Senate Republican Leader Mitch McConnell (R., Ky.) and Vice President Joe Biden, include:
Permanently raising tax rates on income over $400,000 for individuals and $450,000 for households.
Raising taxes on capital gains and dividends for those households, from the current 15% to Clinton-era levels of roughly 20%.
Limiting the number of personal exemptions as well as the value of itemized deductions, two restrictions that would kick in at $250,000 for individuals and $300,000 for couples. Those limits were abolished as part of the 2001 Bush-era tax revamp.
Setting the estate tax rate at 40% on estates over $5 million, up from the 35% that applies now to estates over $5.12 million. That isn’t as high as the 45% rate Mr. Obama sought with a $3.5 million exemption.
The emerging agreement met with opposition from Senate Democrats who believe the administration gave away too much in compromising on their party’s signature commitment to raise taxes on income over $250,000. Mr. Biden was invited to the Capitol Monday to sell his own party caucus on the deal.
The Biden-McConnell deal is a classic compromise that included something for everyone to love—and hate. The key question is whether the positive components and the pressure of the Jan. 1 deadline are enough to neutralize the parts that raise objections. If not, attacks from the left and right could combine to topple the deal.
For Republicans, the bill includes the bitter medicine of the first income-tax rate increase since 1993, a violation of the anti-tax orthodoxy that has defined their party. On the other hand, it would codify the Bush-era lower income-tax rates for most Americans as permanent law, ending the recurring battles over how long they will endure.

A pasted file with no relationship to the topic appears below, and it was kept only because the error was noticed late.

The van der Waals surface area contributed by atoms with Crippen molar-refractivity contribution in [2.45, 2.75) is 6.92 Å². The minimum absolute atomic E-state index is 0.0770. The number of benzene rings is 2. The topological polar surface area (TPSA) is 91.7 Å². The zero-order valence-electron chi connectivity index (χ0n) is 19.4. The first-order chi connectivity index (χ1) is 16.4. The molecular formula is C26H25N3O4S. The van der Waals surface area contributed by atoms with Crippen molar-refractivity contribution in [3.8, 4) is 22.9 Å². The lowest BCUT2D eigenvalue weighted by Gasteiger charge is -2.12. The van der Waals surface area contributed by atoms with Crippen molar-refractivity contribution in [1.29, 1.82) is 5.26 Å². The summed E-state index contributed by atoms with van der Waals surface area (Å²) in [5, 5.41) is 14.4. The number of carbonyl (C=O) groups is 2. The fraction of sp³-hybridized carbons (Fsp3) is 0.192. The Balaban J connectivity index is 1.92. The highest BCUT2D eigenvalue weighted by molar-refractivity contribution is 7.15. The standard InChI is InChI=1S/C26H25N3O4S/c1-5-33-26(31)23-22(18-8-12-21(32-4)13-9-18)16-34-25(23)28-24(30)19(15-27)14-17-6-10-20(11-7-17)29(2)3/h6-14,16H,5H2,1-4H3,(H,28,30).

For Democrats, the bill’s tax increase makes good on their party’s marquee promise in the 2012 campaign to raise taxes on upper-income Americans and not the middle class. But many Democrats, especially liberals, were infuriated that the bill set the income threshold as high as $450,000.
Mr. Obama, speaking Monday afternoon, said negotiators had made “progress” over the past few days toward a deal. “It appears that an agreement to prevent this New Year’s tax hike is within sight, but it’s not done,” he said. “There are still issues left to resolve but we’re hopeful Congress can get it done.”
One sticking point has been automatic spending cuts, known as the sequester, which are set to take effect in coming days.
Republicans had insisted the cuts of $24 billion be offset with savings in other areas. The White House wants some of the offset to be in the form of tax increases, not just other spending cuts.
Mr. Reid has a backup proposal, which tackles only a few items on the legislative agenda, including extending current tax rates for income up to $250,000 for couples filing jointly.
It calls for a permanent fix to the alternative minimum tax, a one-year extension of unemployment insurance benefits, and a five-year extension of other tax breaks. Among them are tax credits for families of modest means, including one for college tuition, and an expanded earned income tax credit, which provides cash to working poor families who don’t earn enough to pay income taxes. It also would block a scheduled cut in Medicare payments to doctors for one year.
The deal taking shape also would include tax breaks adopted by the Senate Finance Committee earlier this year, aides with knowledge of the talks said. Among them was a one-year extension of the tax credit, with slight modifications that would allow wind-farm developers to claim the credit for projects that begin construction by Jan. 1, 2014.